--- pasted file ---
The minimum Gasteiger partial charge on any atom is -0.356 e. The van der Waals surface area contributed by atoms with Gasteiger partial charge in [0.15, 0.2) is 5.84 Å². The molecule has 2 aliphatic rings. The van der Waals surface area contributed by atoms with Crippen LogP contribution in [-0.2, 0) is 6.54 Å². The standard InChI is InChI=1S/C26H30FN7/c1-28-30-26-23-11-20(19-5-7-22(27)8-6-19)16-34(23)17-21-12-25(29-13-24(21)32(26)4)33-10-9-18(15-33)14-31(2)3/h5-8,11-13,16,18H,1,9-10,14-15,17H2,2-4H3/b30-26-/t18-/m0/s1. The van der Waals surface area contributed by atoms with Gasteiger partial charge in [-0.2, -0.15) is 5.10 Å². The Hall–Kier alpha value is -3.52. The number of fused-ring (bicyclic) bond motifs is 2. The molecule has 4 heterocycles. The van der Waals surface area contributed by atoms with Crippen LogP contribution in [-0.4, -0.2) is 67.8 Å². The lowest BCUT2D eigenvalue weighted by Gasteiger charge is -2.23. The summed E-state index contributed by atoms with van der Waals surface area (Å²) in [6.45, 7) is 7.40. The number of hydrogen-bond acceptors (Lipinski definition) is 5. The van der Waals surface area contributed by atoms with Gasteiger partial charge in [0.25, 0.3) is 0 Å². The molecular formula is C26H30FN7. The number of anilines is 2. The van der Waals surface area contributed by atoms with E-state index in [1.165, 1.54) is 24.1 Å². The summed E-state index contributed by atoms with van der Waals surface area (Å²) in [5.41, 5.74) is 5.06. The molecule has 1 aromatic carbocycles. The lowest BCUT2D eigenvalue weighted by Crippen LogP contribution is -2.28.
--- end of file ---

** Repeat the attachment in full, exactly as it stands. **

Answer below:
The minimum Gasteiger partial charge on any atom is -0.356 e. The van der Waals surface area contributed by atoms with Gasteiger partial charge in [0.15, 0.2) is 5.84 Å². The molecule has 2 aliphatic rings. The van der Waals surface area contributed by atoms with Crippen LogP contribution in [-0.2, 0) is 6.54 Å². The standard InChI is InChI=1S/C26H30FN7/c1-28-30-26-23-11-20(19-5-7-22(27)8-6-19)16-34(23)17-21-12-25(29-13-24(21)32(26)4)33-10-9-18(15-33)14-31(2)3/h5-8,11-13,16,18H,1,9-10,14-15,17H2,2-4H3/b30-26-/t18-/m0/s1. The van der Waals surface area contributed by atoms with Gasteiger partial charge in [-0.2, -0.15) is 5.10 Å². The Hall–Kier alpha value is -3.52. The number of fused-ring (bicyclic) bond motifs is 2. The molecule has 4 heterocycles. The van der Waals surface area contributed by atoms with Crippen LogP contribution in [-0.4, -0.2) is 67.8 Å². The lowest BCUT2D eigenvalue weighted by Gasteiger charge is -2.23. The summed E-state index contributed by atoms with van der Waals surface area (Å²) in [6.45, 7) is 7.40. The number of hydrogen-bond acceptors (Lipinski definition) is 5. The van der Waals surface area contributed by atoms with Gasteiger partial charge in [0.25, 0.3) is 0 Å². The molecular formula is C26H30FN7. The number of anilines is 2. The van der Waals surface area contributed by atoms with E-state index in [1.165, 1.54) is 24.1 Å². The summed E-state index contributed by atoms with van der Waals surface area (Å²) in [5.41, 5.74) is 5.06. The molecule has 1 aromatic carbocycles. The lowest BCUT2D eigenvalue weighted by Crippen LogP contribution is -2.28.